(HC) Engleton v. Davis, No. 1:2018cv00377 - Document 5 (E.D. Cal. 2018)

Court Description: ORDER DIRECTING Clerk of Court to Assign District Judge; new case number is 1:18-cv-00377 JLT (HC); FINDINGS and RECOMMENDATIONS recommending that the Petition for Writ of Habeas Corpus be Summarily Dismissed with prejudice for failure to state a claim re 1 Petition for Writ of Habeas Corpus filed by Bruce Elliot Engleton; referred to Judge O'Neill, signed by Magistrate Judge Jennifer L. Thurston on 3/23/18. Objections to F&R due 21-Day Deadline(Martin-Gill, S)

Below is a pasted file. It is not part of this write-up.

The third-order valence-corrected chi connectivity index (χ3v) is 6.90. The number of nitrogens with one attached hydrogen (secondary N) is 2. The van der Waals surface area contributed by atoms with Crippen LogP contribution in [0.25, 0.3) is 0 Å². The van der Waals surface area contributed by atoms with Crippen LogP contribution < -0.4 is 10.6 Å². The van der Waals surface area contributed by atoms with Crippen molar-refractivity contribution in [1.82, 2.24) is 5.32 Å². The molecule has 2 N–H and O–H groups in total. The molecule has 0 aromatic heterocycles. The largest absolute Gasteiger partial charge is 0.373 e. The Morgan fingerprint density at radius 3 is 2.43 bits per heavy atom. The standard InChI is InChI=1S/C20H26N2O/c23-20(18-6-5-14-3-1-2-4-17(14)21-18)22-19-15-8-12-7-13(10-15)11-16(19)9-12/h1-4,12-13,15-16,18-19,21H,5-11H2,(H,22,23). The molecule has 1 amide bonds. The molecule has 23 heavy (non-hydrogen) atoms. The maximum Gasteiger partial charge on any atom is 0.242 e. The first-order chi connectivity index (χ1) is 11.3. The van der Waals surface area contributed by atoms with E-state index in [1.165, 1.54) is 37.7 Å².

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1 2 3 4 5 6 7 8 UNITED STATES DISTRICT COURT 9 EASTERN DISTRICT OF CALIFORNIA 10 11 BRUCE ELLIOT ENGLETON, 12 Petitioner, 13 14 v. RON DAVIS, Warden, 15 Respondent. 16 ) ) ) ) ) ) ) ) ) ) ) Case No.: 1:18-cv-00377-JLT (HC) ORDER DIRECTING CLERK OF COURT TO ASSIGN DISTRICT JUDGE FINDINGS AND RECOMMENDATION TO DISMISS PETITION FOR LACK OF HABEAS JURISDICTION [TWENTY-ONE DAY OBJECTION DEADLINE] 17 18 Petitioner filed a habeas petition on March 15, 2018, in the Sacramento Division of this Court. 19 On March 21, 2018, the case was transferred to the Fresno Division. After conducting a preliminary 20 screening of the petition, it appears that the petition fails to present a cognizable ground for relief. 21 Therefore, the Court will recommend that the Petition be SUMMARILY DISMISSED. 22 I. 23 PROCEDURAL HISTORY On May 18, 2004, Petitioner was convicted of possessing less than 3 grams of marijuana 24 within a California Department of Corrections facility, a violation of Cal. Penal Code § 4573.6. (Doc. 25 1 at 1.) He was sentenced under California’s Three Strikes law to a term of twenty-five years to life. 26 In 2016, California voters approved of the Control, Regulate and Tax Adult Use of Marijuana 27 Act (Proposition 64) (hereinafter “the Act”) which effected changes in the law concerning the offenses 28 and penalties relating to cannabis. Petitioner claims his offense for possession of marijuana in a 1 1 correctional facility of less than 3 grams was decriminalized by the Act and therefore his sentence 2 should be recalled. Petitioner raised this claim to the Kings County Superior Court, the California 3 Court of Appeals, and the California Supreme Court. His petitions were denied at each level, with the 4 Kings County Superior Court rendering the last reasoned decision. (Doc. 1 at 24-26.) 5 II. DISCUSSION 6 A. Preliminary Review of Petition 7 Rule 4 of the Rules Governing Section 2254 Cases requires the Court to make a preliminary 8 review of each petition for writ of habeas corpus. The Court must summarily dismiss a petition “[i]f it 9 plainly appears from the petition and any attached exhibits that the petitioner is not entitled to relief in 10 the district court . . . .” Rule 4; O’Bremski v. Maass, 915 F.2d 418, 420 (9th Cir. 1990). The Advisory 11 Committee Notes to Rule 8 indicate that the Court may dismiss a petition for writ of habeas corpus, 12 either on its own motion under Rule 4, pursuant to the respondent’s motion to dismiss, or after an 13 answer to the petition has been filed. 14 B. Failure to State a Cognizable Federal Claim 15 The basic scope of habeas corpus is prescribed by statute. Title 28 U.S.C. § 2254(a) states: 16 The Supreme Court, a Justice thereof, a circuit judge, or a district court shall entertain an application for a writ of habeas corpus in behalf of a person in custody pursuant to a judgment of a State court only on the ground that he is in custody in violation of the Constitution or laws or treaties of the United States. 17 18 19 (emphasis added). See also Rule 1 to the Rules Governing Section 2254 Cases in the United States 20 District Court. The Supreme Court has held that “the essence of habeas corpus is an attack by a 21 person in custody upon the legality of that custody . . .” Preiser v. Rodriguez, 411 U.S. 475, 484 22 (1973). 23 24 25 26 Furthermore, in order to succeed in a petition pursuant to 28 U.S.C. § 2254, Petitioner must demonstrate that the adjudication of his claim in state court (1) resulted in a decision that was contrary to, or involved an unreasonable application of, clearly established Federal law, as determined by the Supreme Court of the United States; or (2) resulted in a decision that was based on an unreasonable determination of the facts in light of the evidence presented in the State court proceeding. 27 28 28 U.S.C. § 2254(d)(1),(2). 2 It is well-settled that federal habeas relief is not available to state prisoners challenging state 1 2 law. Estelle v. McGuire, 502 U.S. 62, 67 (1991) (“We have stated many times that federal habeas 3 corpus relief does not lie for errors of state law); Langford v. Day, 110 F.3d 1380, 1389 (9th Cir. 1997) 4 (“alleged errors in the application of state law are not cognizable in federal habeas corpus” 5 proceedings). Petitioner challenges the state court’s application of state sentencing laws. Such a claim does 6 7 not give rise to a federal question cognizable on federal habeas review. Lewis v. Jeffers, 497 U.S. 764 8 (1990); Sturm v. California Youth Authority, 395 F.2d 446, 448 (9th Cir. 1967) (“a state court’s 9 interpretation of its [sentencing] statute does not raise a federal question”). In order to state a claim 10 for relief, Petitioner must demonstrate that the state committed sentencing error, and that the error was 11 “so arbitrary or capricious as to constitute an independent due process” violation. Richmond v. Lewis, 12 506 U.S. 40 (1992). Petitioner has failed to demonstrate such a violation here, because on its face, the 13 petition shows no sentencing error or arbitrariness. The Kings County Superior Court noted that Proposition 64 effected numerous changes to 14 15 statutes concerning cannabis. It noted that the penalties for many marijuana offenses were reduced. 16 The court further noted that the Act contained a resentencing provision which permits resentencing of 17 persons previously convicted of designated marijuana offenses to obtain a reduced conviction or 18 sentence, if they would have received the benefits of the Act had it been in place when the crime 19 occurred. (Doc. 1 at 24-25.) The court noted that Cal. Health & Saf. Code § 11361.8 listed the 20 specific statutes in connection with which an individual may obtain resentencing. The statute under 21 which Petitioner was convicted, Cal. Penal Code § 4573.6, was not listed. Because of this, the state 22 court determined that Petitioner was not eligible for resentencing. The court stated that if the intent of 23 Proposition 64 had been to include § 4573.6 as a crime eligible for resentencing, it would have been 24 listed in § 11361.8. This Court is bound by the state court’s interpretation of state statutes. Bradshaw 25 v. Richey, 548 U.S. 74, 76 (2005) (per curiam). Petitioner fails to demonstrate any error or 26 arbitrariness in the state court decision. Thus, his claim does not present a federal question. 27 III. 28 ORDER The Clerk of Court is DIRECTED to assign a district judge to the case. 3 1 2 3 4 IV. RECOMMENDATION Accordingly, the Court RECOMMENDS that the Petition for Writ of Habeas Corpus be SUMMARILY DISMISSED with prejudice for failure to state a claim. This Findings and Recommendation is submitted to the United States District Court Judge 5 assigned to this case, pursuant to the provisions of 28 U.S.C. section 636 (b)(1)(B) and Rule 304 of the 6 Local Rules of Practice for the United States District Court, Eastern District of California. Within 7 twenty-one days after being served with a copy, Petitioner may file written objections with the court 8 and serve a copy on all parties. Such a document should be captioned “Objections to Magistrate 9 Judge’s Findings and Recommendation.” The Court will then review the Magistrate Judge’s ruling 10 pursuant to 28 U.S.C. § 636 (b)(1)(C). Petitioner is advised that failure to file objections within the 11 specified time may waive the right to appeal the District Court’s order. Martinez v. Ylst, 951 F.2d 12 1153 (9th Cir. 1991). 13 14 15 16 IT IS SO ORDERED. Dated: March 23, 2018 /s/ Jennifer L. Thurston UNITED STATES MAGISTRATE JUDGE 17 18 19 20 21 22 23 24 25 26 27 28 4